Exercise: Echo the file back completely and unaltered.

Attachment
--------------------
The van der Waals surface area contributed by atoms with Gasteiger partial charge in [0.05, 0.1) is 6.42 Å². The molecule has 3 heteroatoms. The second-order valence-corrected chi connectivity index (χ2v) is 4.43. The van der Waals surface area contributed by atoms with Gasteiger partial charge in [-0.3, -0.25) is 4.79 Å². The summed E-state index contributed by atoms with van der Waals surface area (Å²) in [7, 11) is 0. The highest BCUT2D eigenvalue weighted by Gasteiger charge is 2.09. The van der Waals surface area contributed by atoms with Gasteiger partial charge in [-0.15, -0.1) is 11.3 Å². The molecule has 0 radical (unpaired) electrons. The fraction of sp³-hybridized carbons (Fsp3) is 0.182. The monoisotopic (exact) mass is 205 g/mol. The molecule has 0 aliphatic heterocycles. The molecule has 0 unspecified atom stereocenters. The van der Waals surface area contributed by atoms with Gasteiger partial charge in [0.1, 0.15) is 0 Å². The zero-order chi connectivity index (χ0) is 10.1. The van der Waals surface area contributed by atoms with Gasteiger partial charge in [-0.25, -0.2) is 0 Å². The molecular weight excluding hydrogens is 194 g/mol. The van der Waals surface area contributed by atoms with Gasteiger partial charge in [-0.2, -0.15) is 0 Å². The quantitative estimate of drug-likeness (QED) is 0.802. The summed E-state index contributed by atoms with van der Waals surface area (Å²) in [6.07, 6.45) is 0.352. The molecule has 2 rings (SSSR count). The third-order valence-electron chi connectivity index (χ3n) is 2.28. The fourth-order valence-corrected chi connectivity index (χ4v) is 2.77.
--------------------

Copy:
The van der Waals surface area contributed by atoms with Gasteiger partial charge in [0.05, 0.1) is 6.42 Å². The molecule has 3 heteroatoms. The second-order valence-corrected chi connectivity index (χ2v) is 4.43. The van der Waals surface area contributed by atoms with Gasteiger partial charge in [-0.3, -0.25) is 4.79 Å². The summed E-state index contributed by atoms with van der Waals surface area (Å²) in [7, 11) is 0. The highest BCUT2D eigenvalue weighted by Gasteiger charge is 2.09. The van der Waals surface area contributed by atoms with Gasteiger partial charge in [-0.15, -0.1) is 11.3 Å². The molecule has 0 radical (unpaired) electrons. The fraction of sp³-hybridized carbons (Fsp3) is 0.182. The monoisotopic (exact) mass is 205 g/mol. The molecule has 0 aliphatic heterocycles. The molecule has 0 unspecified atom stereocenters. The van der Waals surface area contributed by atoms with Gasteiger partial charge in [0.1, 0.15) is 0 Å². The zero-order chi connectivity index (χ0) is 10.1. The van der Waals surface area contributed by atoms with Gasteiger partial charge in [-0.25, -0.2) is 0 Å². The molecular weight excluding hydrogens is 194 g/mol. The van der Waals surface area contributed by atoms with Gasteiger partial charge in [-0.2, -0.15) is 0 Å². The quantitative estimate of drug-likeness (QED) is 0.802. The summed E-state index contributed by atoms with van der Waals surface area (Å²) in [6.07, 6.45) is 0.352. The molecule has 2 rings (SSSR count). The third-order valence-electron chi connectivity index (χ3n) is 2.28. The fourth-order valence-corrected chi connectivity index (χ4v) is 2.77.